TrumpWHEN Donald Trump, the Republican presidential hopeful, claimed recently that President Barack Obama “is the founder” of Islamic State and Hillary Clinton, the Democratic candidate, the “co-founder”, even some of his supporters were perplexed. Surely he did not mean that literally? Perhaps, suggested Hugh Hewitt, a conservative radio host, he meant that the Obama administration’s rapid pull-out from Iraq “created the vacuum” that the terrorists then filled?

“No, I meant he’s the founder of ISIS,” replied Mr Trump. “He was the most valuable player. I give him the most valuable player award. I give her, too, by the way, Hillary Clinton.”

Mr Hewitt, who detests Mr Obama and has written a book denouncing Mrs Clinton’s “epic ambition”, was not convinced. “But he’s not sympathetic to them. He hates them. He’s trying to kill them,” he pushed back.

Again, Mr Trump did not give an inch: “I don’t care. He was the founder. The way he got out of Iraq was, that, that was the founding of ISIS, OK?” Den Rest des Beitrags lesen »

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Europeans see themselves as mouse-sized. They need to man up

Posted by hkarner - 10. September 2016

Date: 08-09-2016
Source: The Economist: Charlemagne
Subject: Unshrinking the continent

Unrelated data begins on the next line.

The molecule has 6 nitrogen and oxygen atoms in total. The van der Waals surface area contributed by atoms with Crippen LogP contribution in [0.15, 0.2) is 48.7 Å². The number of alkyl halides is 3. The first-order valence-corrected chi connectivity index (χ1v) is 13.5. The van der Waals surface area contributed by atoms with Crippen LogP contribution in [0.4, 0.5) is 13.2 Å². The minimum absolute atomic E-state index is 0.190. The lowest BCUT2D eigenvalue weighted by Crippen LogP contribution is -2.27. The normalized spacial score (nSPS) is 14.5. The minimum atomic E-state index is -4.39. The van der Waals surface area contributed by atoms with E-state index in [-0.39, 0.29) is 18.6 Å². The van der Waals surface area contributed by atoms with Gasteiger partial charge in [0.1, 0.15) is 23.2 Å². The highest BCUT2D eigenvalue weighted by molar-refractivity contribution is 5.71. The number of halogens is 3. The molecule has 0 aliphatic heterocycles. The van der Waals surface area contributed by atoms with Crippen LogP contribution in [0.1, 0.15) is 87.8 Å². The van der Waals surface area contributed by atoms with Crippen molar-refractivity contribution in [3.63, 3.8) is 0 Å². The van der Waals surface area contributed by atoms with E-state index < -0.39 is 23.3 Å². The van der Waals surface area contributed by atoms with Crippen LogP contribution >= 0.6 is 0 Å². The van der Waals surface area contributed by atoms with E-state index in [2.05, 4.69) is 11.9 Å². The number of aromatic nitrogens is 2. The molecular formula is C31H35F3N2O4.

LIKE all good B-movies, “The Incredible Shrinking Man” is deeper than it seems. After his body’s growth is sent into reverse by a wayward encounter with a radioactive cloud (yes, this is 1957), Scott Carey, the film’s hero, finds his relationships destroyed and his self-esteem dripping away. Richard Matheson, the screenwriter, said it was a “metaphor for how man’s place in the world was diminishing”. Today he might say the same for the old continent. Beleaguered by crisis and shorn of confidence, Europe seems to be shrinking by the day.

It might seem an odd time for such a claim. This week came news that the euro zone grew by 1.6% in the second quarter compared with a year earlier, and the European Union, lifted by a pre-referendum Britain, by 1.8%. This, as Eurocrats wasted no time pointing out, was a good clip faster than the United States. In most countries budget deficits are under control, and after years of austerity the euro zone is at last enjoying the mildest of fiscal expansions. Outside Italy its banks are in better shape. A pan-EU investment scheme launched, to much scepticism, by the European Commission last year is starting to show results. Den Rest des Beitrags lesen »